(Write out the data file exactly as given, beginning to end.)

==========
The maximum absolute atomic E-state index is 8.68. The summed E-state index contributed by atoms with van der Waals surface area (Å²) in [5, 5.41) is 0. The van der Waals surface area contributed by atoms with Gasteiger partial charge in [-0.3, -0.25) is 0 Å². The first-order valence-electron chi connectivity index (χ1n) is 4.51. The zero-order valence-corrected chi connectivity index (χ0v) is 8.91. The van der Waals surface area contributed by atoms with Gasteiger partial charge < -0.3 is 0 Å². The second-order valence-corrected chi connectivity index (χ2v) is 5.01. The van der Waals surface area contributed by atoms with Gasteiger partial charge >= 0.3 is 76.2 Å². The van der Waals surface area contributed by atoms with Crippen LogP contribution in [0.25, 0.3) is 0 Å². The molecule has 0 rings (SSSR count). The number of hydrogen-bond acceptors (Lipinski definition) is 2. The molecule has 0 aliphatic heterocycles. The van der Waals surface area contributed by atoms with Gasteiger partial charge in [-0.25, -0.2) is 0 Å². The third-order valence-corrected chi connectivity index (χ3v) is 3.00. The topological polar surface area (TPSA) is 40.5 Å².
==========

The maximum absolute atomic E-state index is 8.68. The summed E-state index contributed by atoms with van der Waals surface area (Å²) in [5, 5.41) is 0. The van der Waals surface area contributed by atoms with Gasteiger partial charge in [-0.3, -0.25) is 0 Å². The first-order valence-electron chi connectivity index (χ1n) is 4.51. The zero-order valence-corrected chi connectivity index (χ0v) is 8.91. The van der Waals surface area contributed by atoms with Gasteiger partial charge < -0.3 is 0 Å². The second-order valence-corrected chi connectivity index (χ2v) is 5.01. The van der Waals surface area contributed by atoms with Gasteiger partial charge >= 0.3 is 76.2 Å². The van der Waals surface area contributed by atoms with Crippen LogP contribution in [0.25, 0.3) is 0 Å². The molecule has 0 rings (SSSR count). The number of hydrogen-bond acceptors (Lipinski definition) is 2. The molecule has 0 aliphatic heterocycles. The van der Waals surface area contributed by atoms with Gasteiger partial charge in [-0.25, -0.2) is 0 Å². The third-order valence-corrected chi connectivity index (χ3v) is 3.00. The topological polar surface area (TPSA) is 40.5 Å².